Matthew Cho and Emely Recinos, two teens from the Upper West Side, were among 15 legally blind teens recently awarded $10,000 college scholarships by the Lighthouse Guild.
Lighthouse Guild scholarships are based on strong academic accomplishment and merit to help students who are legally blind successfully transition to college and graduate school. So far, the scholarship program has awarded over $2.7 million in scholarships for almost two decades.
One of those recipients, Matthew Cho, will be attending Marymount Manhattan College as undergraduate student in the fall. The 19-year-old, who lost his vision at the age of 15 due to a brain tumor, had to adapt to a new way of living. Cho, who wants to pursue a Psychology major and become a music therapist, says the Lighthouse Guild has been a great help for him.
“Throughout the years of my vision impairment the Lighthouse Guild has been right there by my side,” Cho said. “I feel that the Lighthouse Guild has not only supported me but has embraced me with the staff, the teachers and the friends that I have met throughout my journey — winning the scholarship means so much to me and I’m very grateful.”
Cho says he will benefit from the scholarship by using it to pay for his tuition, books, supplies and adaptive materials to invest in his academic success.
“In my first surgery, I had a music therapist who came to relieve me in my stress. I felt so relieved that I wanted to make a difference in other people’s lives,” he said.
Another recipient is Emely Recinos, 25, who will be a graduate student at Syracuse University College of Law. This is Recino’s second time receiving the scholarship: she previously received the scholarship for her undergraduate studies to attend New York University.
Recino, who lost her vision at the age of seven, was diagnosed a year later for a rare genetic condition called cone-rod dystrophy (CRD). Teachers were able to convert class assignments into an accessible format for Recinos and she was able to participate in class and be academically successful. She is hoping to pursue a Juris doctorate and become a lawyer.
“I wanted to become a lawyer after seeing the importance of law in my own life,” Recinos said. “The law has protected me and my rights to be in public education. I understand some of those barriers that some people that don’t speak Spanish face when they’re having to advocate for their children with disabilities.”
Recinos, a first generation Salvadoran American, hopes to help the community internationally.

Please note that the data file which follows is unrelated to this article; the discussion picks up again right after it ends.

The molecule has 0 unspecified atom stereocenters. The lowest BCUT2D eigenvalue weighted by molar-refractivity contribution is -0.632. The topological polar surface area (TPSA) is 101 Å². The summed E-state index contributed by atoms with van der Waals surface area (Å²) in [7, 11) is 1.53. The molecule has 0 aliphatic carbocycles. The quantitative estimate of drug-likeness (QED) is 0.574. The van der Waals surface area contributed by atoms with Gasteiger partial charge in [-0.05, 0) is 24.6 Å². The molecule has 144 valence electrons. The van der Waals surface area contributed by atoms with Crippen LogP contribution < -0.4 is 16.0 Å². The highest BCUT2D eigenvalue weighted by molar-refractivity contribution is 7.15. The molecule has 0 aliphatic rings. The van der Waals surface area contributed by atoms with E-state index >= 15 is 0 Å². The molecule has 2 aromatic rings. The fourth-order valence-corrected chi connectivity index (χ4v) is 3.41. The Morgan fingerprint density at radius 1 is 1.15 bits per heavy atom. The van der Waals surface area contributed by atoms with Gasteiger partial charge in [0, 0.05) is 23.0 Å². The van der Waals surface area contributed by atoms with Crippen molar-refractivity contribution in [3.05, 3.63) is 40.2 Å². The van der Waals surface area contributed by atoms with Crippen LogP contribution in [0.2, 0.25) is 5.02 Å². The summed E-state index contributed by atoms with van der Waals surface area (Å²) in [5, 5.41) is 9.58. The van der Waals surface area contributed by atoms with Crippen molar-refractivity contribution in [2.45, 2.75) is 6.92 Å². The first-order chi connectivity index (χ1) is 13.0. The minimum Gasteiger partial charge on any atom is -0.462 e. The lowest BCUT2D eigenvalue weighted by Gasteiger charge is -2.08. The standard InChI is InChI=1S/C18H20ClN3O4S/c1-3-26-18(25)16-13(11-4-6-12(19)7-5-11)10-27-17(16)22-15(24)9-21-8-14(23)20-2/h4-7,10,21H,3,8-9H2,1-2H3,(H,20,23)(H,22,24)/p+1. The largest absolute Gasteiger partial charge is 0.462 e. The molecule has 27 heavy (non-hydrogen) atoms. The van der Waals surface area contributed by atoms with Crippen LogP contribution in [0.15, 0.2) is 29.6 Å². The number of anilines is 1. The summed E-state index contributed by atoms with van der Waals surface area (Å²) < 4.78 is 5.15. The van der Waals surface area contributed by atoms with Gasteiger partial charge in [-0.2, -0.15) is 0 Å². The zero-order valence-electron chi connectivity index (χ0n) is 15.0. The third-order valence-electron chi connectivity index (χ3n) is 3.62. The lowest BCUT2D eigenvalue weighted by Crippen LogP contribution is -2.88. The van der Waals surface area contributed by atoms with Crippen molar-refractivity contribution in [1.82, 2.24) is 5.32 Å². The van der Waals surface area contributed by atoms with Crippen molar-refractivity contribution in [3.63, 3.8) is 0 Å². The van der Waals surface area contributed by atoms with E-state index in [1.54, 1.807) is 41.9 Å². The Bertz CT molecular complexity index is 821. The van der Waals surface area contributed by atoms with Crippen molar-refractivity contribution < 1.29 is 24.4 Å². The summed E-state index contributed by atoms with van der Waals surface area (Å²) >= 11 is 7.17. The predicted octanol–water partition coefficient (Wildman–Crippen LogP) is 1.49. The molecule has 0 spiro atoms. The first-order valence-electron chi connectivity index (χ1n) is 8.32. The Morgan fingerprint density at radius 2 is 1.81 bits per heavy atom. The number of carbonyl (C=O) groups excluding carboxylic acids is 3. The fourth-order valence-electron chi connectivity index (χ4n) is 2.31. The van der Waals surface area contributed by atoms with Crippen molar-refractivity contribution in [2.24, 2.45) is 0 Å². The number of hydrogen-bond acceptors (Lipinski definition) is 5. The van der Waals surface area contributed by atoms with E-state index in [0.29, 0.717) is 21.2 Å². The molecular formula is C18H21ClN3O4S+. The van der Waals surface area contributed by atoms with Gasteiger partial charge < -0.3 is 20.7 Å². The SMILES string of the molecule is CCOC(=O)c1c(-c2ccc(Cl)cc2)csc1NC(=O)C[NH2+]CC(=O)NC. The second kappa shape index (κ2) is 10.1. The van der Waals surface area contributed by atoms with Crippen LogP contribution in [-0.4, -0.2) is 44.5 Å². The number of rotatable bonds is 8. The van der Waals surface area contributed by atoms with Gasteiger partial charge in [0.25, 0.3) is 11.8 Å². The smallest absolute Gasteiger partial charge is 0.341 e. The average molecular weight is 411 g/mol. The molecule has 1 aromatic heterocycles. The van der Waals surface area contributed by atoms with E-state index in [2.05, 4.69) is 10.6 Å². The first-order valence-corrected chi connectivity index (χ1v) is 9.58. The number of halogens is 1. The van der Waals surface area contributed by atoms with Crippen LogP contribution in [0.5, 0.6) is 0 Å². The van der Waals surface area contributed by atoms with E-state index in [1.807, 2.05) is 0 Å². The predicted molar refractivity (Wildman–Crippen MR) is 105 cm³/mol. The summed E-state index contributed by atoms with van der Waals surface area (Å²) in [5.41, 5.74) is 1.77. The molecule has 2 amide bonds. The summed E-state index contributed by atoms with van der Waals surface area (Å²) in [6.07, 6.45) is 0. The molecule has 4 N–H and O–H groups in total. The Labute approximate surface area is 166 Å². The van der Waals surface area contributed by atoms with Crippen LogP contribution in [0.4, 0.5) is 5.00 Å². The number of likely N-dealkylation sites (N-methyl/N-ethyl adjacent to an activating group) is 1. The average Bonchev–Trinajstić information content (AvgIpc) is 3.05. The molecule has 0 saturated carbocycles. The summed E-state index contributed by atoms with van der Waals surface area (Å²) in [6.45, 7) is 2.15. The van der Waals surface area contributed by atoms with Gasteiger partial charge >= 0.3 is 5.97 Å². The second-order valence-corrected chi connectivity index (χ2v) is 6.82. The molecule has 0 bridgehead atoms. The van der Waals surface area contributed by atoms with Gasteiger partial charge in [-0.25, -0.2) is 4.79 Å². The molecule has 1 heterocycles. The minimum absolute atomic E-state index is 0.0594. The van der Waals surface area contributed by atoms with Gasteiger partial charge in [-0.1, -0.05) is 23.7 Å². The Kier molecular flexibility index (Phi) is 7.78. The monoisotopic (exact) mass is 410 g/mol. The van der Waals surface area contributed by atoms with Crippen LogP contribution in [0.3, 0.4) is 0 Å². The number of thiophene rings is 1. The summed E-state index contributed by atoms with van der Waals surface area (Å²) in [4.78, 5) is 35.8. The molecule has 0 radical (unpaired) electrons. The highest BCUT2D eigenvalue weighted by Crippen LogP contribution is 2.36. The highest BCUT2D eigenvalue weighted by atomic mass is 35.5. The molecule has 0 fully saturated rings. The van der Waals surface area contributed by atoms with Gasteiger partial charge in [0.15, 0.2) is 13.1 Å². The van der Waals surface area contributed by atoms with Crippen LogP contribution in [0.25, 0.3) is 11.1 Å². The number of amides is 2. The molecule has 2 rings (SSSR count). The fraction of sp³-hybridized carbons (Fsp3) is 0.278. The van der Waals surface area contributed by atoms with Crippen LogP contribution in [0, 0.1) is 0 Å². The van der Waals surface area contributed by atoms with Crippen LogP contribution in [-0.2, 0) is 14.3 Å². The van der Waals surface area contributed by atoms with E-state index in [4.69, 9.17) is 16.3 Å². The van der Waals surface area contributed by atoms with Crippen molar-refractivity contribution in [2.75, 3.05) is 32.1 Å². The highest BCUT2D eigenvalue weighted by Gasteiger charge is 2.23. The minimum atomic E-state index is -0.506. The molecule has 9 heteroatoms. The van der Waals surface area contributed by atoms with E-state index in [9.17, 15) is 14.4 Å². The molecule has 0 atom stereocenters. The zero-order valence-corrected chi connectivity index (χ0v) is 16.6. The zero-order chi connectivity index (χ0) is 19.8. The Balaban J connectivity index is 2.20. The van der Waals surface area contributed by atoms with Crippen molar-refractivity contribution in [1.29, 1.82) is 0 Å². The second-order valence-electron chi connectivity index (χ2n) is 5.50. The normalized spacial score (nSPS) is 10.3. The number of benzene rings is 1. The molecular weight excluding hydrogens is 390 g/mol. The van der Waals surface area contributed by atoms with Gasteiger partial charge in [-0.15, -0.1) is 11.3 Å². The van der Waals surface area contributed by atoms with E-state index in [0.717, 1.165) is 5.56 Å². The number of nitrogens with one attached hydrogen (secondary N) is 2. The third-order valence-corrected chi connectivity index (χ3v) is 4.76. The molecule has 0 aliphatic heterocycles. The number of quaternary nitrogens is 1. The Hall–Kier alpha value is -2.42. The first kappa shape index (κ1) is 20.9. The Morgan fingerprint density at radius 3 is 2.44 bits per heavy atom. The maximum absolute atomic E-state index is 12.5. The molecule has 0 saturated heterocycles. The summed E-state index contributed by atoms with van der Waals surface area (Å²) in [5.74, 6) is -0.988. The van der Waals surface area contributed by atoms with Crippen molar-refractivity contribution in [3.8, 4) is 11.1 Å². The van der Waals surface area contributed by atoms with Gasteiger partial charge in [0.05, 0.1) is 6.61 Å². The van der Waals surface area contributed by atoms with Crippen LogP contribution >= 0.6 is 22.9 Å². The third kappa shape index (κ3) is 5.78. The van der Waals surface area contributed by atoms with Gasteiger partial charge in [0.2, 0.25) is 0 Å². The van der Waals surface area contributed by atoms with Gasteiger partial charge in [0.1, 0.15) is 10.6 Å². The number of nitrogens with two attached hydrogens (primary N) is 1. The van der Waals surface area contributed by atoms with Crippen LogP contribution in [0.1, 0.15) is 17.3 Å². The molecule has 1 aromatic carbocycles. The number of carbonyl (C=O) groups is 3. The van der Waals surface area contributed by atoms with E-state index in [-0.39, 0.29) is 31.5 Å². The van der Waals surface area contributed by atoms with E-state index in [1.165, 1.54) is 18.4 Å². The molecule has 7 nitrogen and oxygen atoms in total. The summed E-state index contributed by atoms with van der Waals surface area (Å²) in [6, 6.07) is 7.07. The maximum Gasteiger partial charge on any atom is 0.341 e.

“I would like to join an international disability rights organization and advocate for greater disability rights protections globally,” Recinos stated in her application essay.
Recinos already got a taste of that work working with unaccompanied immigrant children. In her application essay, Recinos said the work motivated her to “learn about how disability law intersects with immigration law, and how to address the additional barriers faced by undocumented disabled youth.”
Fernanda Garcia, director of Research Operations at Lighthouse commends the generous donors throughout the years “who have provided several endowments in the millions.”
Garcia explained that any interest The Lighthouse Guild receives is always placed back into the scholarships.
“We have endowment money that is being continuously invested and then whatever interest rate we see, we use that to give the money every year,” she said.
Former scholarship recipients have gone on to pursue careers as nurses, attorneys, teachers, engineers, chemists, composers, musicians to name a few, according The Lighthouse Guild Program.
“It’s challenging for young people today to achieve their higher education goals, and students who are visually impaired face particular challenges,” said Calvin W. Roberts, MD, President and CEO of Lighthouse Guild. “We are pleased to support these outstanding students, so they have a clearer path to success in their chosen careers. I congratulate them on their academic achievements and wish them well in the future.”
The Lighthouse Guild has a scholarship committee that meets at the end of April to select the applicants for the scholarship.
“We always receive such a high-level pool of applicants that it’s very hard to decide who is chosen for the scholarship,” Garcia said. “Matthew and Emely stood out not just because of their academic achievements but also the fact that they give back to the community — it’s not just about them. They want to give back to those that are visually impaired and people from disenfranchised communities. They truly believe in what they stand for. It’s so admirable that these students do what they do on top of being visually impaired. This is just a small sample of applicants of what a wonderful of a pool of students we receive.”
“Matthew and Emely stood out not just because of their academic achievements but also the fact that they give back to the community — it’s not just about them,” Fernanda Garcia, Director of Research Operations at Lighthouse Guild said.“They want to give back to those that are visually impaired and people from disenfranchised communities. They truly believe in what they stand for. It’s so admirable that these students do what they do on top of being visually impaired. This is just a small sample of applicants of what a wonderful of a pool of students we receive.”